Sunday, September 10, 2017

Big plant sale at Ruth Bancroft Garden before the nursery moves

The Ruth Bancroft Garden in Walnut Creek, CA is about to undergo what might be the biggest change since Ruth Brancroft first started it in 1972. In just a few days, construction will begin on the $4.6 million Visitor and Education Center. This will give the Garden much-needed indoor space for events, classes, and offices. And there will finally be indoor restrooms--no more porta potties!

To make room for the construction, the existing nursery will move to the north side of the garden. It will occupy one half of Ruth's Folly and one of the greenhouses next to it. Before the move, the nursery is holding its biggest sale ever. On Friday, plants were 20% off, yesterday 35%, and today (Sunday, September 10) 50%. If you're in Northern California, you still have time to head on over; the sale runs until 4pm today. Click here for more details.

Agave montana at the entrance to the garden. It's pushing a massive flower stalk and will die after flowering.
I went to the sale yesterday (Saturday) and the nursery was well stocked with everything from succulents, shrubs (including many banksias) and perennials. I arrived at 10am when the garden opened and was one of only a handful of customers. But within 30 minutes, the parking lot was full and plants were flying off the shelves. I saw people loading up flat-bed carts with 5-gallon plants. This really was a fantastic opportunity to buy larger specimens at the price you'd normally pay for much smaller plants.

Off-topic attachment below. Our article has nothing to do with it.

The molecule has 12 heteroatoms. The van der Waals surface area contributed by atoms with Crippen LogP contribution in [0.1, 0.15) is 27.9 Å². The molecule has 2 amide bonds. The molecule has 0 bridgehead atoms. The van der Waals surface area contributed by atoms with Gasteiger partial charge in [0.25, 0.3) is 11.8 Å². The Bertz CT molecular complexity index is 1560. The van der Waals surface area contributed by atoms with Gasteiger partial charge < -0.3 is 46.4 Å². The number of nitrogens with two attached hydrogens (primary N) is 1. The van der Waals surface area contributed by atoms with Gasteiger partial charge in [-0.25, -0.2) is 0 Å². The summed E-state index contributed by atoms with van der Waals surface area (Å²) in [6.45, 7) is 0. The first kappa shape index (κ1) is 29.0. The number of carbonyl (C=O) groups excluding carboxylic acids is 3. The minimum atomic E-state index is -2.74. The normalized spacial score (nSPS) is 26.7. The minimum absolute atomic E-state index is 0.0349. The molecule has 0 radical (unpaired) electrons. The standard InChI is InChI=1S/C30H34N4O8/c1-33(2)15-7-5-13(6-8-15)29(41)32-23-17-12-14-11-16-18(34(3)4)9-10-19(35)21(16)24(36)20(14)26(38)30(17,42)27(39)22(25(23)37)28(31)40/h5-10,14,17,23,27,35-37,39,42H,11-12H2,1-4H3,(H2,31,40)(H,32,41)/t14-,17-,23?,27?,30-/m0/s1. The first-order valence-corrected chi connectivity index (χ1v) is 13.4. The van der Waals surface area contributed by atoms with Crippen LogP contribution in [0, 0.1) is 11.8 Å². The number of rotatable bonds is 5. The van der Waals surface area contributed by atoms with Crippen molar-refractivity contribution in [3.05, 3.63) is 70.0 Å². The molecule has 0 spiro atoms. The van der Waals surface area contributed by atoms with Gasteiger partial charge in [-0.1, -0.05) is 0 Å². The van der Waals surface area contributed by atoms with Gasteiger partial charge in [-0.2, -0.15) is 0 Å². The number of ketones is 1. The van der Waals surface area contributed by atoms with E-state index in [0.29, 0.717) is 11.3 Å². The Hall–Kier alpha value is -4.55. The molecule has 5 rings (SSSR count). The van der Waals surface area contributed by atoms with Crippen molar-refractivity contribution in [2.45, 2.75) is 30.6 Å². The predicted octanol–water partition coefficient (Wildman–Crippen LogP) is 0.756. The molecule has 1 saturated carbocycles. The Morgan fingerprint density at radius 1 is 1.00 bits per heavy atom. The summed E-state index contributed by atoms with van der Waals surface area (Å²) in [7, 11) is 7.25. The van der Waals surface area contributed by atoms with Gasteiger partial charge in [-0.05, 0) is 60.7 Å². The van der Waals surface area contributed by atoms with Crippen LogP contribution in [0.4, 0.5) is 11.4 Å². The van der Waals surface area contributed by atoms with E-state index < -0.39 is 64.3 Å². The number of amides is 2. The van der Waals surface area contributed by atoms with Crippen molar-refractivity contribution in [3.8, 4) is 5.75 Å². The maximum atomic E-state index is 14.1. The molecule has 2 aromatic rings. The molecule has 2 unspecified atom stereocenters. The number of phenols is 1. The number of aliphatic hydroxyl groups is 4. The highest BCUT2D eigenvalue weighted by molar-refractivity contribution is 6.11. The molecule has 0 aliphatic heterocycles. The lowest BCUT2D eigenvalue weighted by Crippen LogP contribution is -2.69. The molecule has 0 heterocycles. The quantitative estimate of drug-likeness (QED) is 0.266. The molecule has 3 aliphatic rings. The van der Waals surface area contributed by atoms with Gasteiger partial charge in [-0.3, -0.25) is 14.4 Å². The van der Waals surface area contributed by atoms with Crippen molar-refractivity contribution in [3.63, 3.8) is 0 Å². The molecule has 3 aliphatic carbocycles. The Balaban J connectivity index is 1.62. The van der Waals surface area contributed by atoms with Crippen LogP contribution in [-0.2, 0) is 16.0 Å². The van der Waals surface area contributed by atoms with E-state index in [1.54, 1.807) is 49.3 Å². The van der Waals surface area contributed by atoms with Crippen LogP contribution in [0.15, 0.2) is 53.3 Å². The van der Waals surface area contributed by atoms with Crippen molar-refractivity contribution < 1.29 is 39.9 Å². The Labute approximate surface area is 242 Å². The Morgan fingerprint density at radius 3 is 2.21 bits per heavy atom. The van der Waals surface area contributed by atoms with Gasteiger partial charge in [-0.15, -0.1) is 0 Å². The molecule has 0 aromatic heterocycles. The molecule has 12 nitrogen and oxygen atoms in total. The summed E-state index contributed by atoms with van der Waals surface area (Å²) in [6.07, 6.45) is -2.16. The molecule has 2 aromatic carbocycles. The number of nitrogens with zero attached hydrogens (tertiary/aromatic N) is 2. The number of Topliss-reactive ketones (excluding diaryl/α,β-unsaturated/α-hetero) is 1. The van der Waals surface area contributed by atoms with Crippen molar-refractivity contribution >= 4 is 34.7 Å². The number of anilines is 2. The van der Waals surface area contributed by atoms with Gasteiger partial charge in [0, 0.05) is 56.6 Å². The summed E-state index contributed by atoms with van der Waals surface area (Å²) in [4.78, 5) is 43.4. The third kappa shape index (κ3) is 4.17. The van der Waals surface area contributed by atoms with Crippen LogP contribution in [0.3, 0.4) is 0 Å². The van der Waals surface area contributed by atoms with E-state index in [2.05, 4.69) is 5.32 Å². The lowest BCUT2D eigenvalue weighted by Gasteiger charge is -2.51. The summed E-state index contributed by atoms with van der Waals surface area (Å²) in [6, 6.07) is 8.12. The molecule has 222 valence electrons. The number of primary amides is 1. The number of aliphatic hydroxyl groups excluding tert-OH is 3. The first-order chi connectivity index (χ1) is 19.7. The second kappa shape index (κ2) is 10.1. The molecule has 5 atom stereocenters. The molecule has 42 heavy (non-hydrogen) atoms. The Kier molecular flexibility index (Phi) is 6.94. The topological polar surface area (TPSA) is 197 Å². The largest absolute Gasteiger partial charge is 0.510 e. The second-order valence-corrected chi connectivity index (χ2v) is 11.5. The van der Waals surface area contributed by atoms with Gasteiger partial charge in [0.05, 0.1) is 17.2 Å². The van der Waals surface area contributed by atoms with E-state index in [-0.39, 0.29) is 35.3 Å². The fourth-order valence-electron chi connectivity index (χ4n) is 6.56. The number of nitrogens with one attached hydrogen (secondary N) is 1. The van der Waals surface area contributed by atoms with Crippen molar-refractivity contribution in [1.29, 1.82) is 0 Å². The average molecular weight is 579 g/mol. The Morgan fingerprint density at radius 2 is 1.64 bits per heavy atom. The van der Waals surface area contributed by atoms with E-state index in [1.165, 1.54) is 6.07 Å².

The beautiful metal entrance gate has been replaced with a construction fence

I hope the new nursery will be a nice as the current one

Many large specimens for sale

Eye-catching display in the covered part of the nursery where the smaller plants are (mostly 2-4 inch pots)

At look at the nursery from inside the garden

Ruth's Folly at the north side of the garden. The nursery will occupy the left half.

To make room for the Visitor and Education Center, the iconic Agave franzosinii bed at the garden entrance had to be removed. This is what's there now.


Same view from the parking lot. Fortunately, many if not all, of the Agave franzosinii have been saved and will be replanted elsewhere.


And here are my purchases. A little bit of everything.

Agave parryi var. truncata 'Lime Streak'. I was very excited to finally find one for sale. And with the 35% discount, this 5-gallon specimen was only $22.50.

Agave parrasana 'Globe'. Agave parrasana is one my favorite agave species. I already have three or four, but 'Globe' is more compact with a denser growth habit and great bud imprints. And unlike the species, it's supposed to be solitary.

I haven't been buying a lot of cactus in recent years, but I got three yesterday. This is Acanthocalycium spiniflorum, a relatively small plant (stems top out at a height of 6"), which makes it ideal for planting along the edge of one of the front yard succulent mounds. 

Echinopsis randallii. Brian Kemble, the curator of the RBG, highly recommended it. I love the wine-red flowers here!